What can golf success teach you about tax planning
There are more parallels than you might first imagine – and for both, it’s critical to take expert advice to guide you, improve your skills and help you achieve long-term success
Golf has undoubtedly experienced an incredible upswing in popularity, despite – or perhaps because of – the enforced coronavirus restrictions. In May, the governing body, the R&A, revealed that there was an incredible 2.3 million extra golfers in 20201.
Indeed, the total adult golfers on a full-length course – nine or 18 holes – rose by 2.1 million players to 5.2 million – the highest figure recorded this century. Over one-third (36%) were returning or new golfers, with 16% starting or trying golf for the first time because of the pandemic2.
Goal setting and long-term planning
There are, in fact, plenty of parallels between performing well on the golf course and being smart about tax. For both, goal setting and planning for the long term – usually with the guidance of an expert – are critical to reaping big rewards.
For example, to be a great golfer today, you need to have a workable, personalised plan; be patient; play the long game; and be receptive to expert advice and coaching. With a proactive and knowledgeable partner with whom you can collaborate, the likelihood of victory increases significantly.
The same could be said about tax planning, according to Tony Clark, Senior Propositions Manager at St. James’s Place. “Tax is core to most people’s financial planning,” he says, “so if you are trying to manage it on your own, there is a good chance you’ll miss something – perhaps concerning tax allowances and reliefs – and hit the equivalent of a bunker.
But a trusted adviser, like a good caddie, knows where the obstacles are, can help you cut through and show you what is essential, so you make expert decisions.
“With tax and golf, you should be thinking about the next three or more moves. You need your eye on the current shot but also can’t lose sight of where you are heading and the end goal.” Extending the analogy, Clark suggests that if you play a terrible hole in golf, you have to put it out of your mind, move on and trust your game plan when approaching the next tee.
Don’t panic: stick to the personalised strategy
Stoke-on-Trent-based PGA Professional Gareth Shaw, who is part of the member education team at The PGA, agrees that sticking to an expertly tailored strategy is imperative, as with tax planning.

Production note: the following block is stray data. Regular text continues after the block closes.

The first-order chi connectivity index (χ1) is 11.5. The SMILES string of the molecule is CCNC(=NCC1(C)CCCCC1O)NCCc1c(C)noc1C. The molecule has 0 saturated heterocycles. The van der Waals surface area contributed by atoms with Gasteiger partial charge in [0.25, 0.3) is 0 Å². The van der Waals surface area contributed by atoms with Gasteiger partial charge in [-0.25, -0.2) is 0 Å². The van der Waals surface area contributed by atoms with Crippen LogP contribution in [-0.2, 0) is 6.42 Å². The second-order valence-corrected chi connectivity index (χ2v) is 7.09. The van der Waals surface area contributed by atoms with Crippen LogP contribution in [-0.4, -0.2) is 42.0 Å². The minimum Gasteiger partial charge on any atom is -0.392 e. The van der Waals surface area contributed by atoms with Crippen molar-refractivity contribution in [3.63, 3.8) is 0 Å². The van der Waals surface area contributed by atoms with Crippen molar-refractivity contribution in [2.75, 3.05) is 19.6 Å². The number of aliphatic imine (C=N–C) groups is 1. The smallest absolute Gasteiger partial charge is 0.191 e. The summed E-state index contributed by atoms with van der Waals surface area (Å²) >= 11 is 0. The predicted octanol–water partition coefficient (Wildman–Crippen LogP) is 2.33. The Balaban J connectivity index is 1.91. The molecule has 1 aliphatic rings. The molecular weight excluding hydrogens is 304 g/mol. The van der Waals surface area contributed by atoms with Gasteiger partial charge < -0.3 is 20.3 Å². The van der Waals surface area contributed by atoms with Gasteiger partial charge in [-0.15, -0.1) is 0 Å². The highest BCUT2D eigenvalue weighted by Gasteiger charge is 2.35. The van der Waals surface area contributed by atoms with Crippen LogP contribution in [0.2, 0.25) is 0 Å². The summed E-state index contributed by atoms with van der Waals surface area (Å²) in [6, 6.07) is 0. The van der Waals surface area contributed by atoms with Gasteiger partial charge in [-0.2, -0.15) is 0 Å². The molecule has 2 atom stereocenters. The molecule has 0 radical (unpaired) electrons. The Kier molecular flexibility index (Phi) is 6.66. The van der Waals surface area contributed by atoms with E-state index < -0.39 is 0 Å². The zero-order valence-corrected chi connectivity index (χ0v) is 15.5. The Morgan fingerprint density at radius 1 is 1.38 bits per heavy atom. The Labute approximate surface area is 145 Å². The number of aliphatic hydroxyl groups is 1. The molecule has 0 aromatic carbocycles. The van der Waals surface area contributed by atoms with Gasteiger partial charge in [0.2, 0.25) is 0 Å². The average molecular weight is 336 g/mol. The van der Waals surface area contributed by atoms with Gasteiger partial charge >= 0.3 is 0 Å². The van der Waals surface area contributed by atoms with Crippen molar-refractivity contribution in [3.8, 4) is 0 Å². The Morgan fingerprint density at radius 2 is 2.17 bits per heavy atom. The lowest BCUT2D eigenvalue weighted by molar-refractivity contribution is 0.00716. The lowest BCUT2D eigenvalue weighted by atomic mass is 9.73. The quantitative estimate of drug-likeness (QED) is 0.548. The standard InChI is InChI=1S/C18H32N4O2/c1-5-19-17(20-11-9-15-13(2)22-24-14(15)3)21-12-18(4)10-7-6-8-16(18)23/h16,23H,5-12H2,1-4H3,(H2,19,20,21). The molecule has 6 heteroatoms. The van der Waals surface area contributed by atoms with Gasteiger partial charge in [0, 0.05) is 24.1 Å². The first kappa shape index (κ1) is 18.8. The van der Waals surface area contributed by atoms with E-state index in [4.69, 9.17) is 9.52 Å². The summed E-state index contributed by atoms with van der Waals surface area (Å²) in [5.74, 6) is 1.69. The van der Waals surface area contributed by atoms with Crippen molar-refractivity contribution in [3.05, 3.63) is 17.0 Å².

“If you have a poor hole, you shouldn’t panic,” he says. “You have to play your own game, stick to your personalised plan. If you see the club pro taking out their three wood and driving the ball to the middle of the green, it doesn’t mean you should do the same – perhaps stick with your three iron. It’s key to follow your own route to success and play within your capabilities and to your strengths.”
Shaw, who has worked in the golf industry for over 15 years, stresses that both smart tax planning and improving your golf game “all starts with a realistic, personalised plan and good advice”. He adds, “It comes down to having a structure and understanding the lie of the land in terms of rules and regulations.
“The best thing you can do is partner up with a proactive, trusted expert who understands what your short, medium, and long-term objectives are and has your best interests at heart. Learn from them, face to face, and don’t expect them to do it all. Take on board what they are saying to improve your game quicker. You don’t want to be hitting the financial version of double bogey after double bogey.”
Given that scoring two over par on consecutive holes would assuredly spoil a good walk, and hitting the tax-planning equivalent could severely harm one’s finances, it makes good sense to seek out and collaborate with a trusted expert to help you out of the rough.
If you would like help identifying simple but effective tax-saving opportunities, talk to a St. James’s Place Partner about completing a Tax Health Check.
Your home may be repossessed if you do not keep up repayments on your mortgage.
The levels and bases of taxation, and reliefs from taxation, can change at any time and are generally dependent on individual circumstances.
1,2 2020 GB&I Golf Participation Report, R&A, 25 May 2021